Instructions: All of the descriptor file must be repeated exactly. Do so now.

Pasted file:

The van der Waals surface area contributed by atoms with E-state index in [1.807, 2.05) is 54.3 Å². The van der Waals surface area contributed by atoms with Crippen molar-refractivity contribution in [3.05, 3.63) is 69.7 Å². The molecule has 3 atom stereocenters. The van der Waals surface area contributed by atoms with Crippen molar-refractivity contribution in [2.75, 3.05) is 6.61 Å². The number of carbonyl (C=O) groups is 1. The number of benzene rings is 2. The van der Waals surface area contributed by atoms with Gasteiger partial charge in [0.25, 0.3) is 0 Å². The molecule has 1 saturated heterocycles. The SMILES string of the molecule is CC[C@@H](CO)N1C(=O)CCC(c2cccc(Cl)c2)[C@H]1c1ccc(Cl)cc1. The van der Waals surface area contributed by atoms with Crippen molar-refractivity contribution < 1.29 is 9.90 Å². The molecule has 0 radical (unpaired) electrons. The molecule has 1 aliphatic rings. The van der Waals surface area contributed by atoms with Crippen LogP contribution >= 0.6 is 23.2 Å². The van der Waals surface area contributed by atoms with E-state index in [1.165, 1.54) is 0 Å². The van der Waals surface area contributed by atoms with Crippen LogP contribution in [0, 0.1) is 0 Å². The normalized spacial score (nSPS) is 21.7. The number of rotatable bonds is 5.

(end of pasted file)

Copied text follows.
The van der Waals surface area contributed by atoms with E-state index in [1.807, 2.05) is 54.3 Å². The van der Waals surface area contributed by atoms with Crippen molar-refractivity contribution in [3.05, 3.63) is 69.7 Å². The molecule has 3 atom stereocenters. The van der Waals surface area contributed by atoms with Crippen molar-refractivity contribution in [2.75, 3.05) is 6.61 Å². The number of carbonyl (C=O) groups is 1. The number of benzene rings is 2. The van der Waals surface area contributed by atoms with Gasteiger partial charge in [0.25, 0.3) is 0 Å². The molecule has 1 saturated heterocycles. The SMILES string of the molecule is CC[C@@H](CO)N1C(=O)CCC(c2cccc(Cl)c2)[C@H]1c1ccc(Cl)cc1. The van der Waals surface area contributed by atoms with Crippen molar-refractivity contribution < 1.29 is 9.90 Å². The molecule has 0 radical (unpaired) electrons. The molecule has 1 aliphatic rings. The van der Waals surface area contributed by atoms with Crippen LogP contribution >= 0.6 is 23.2 Å². The van der Waals surface area contributed by atoms with E-state index in [1.165, 1.54) is 0 Å². The van der Waals surface area contributed by atoms with Crippen LogP contribution in [0, 0.1) is 0 Å². The normalized spacial score (nSPS) is 21.7. The number of rotatable bonds is 5.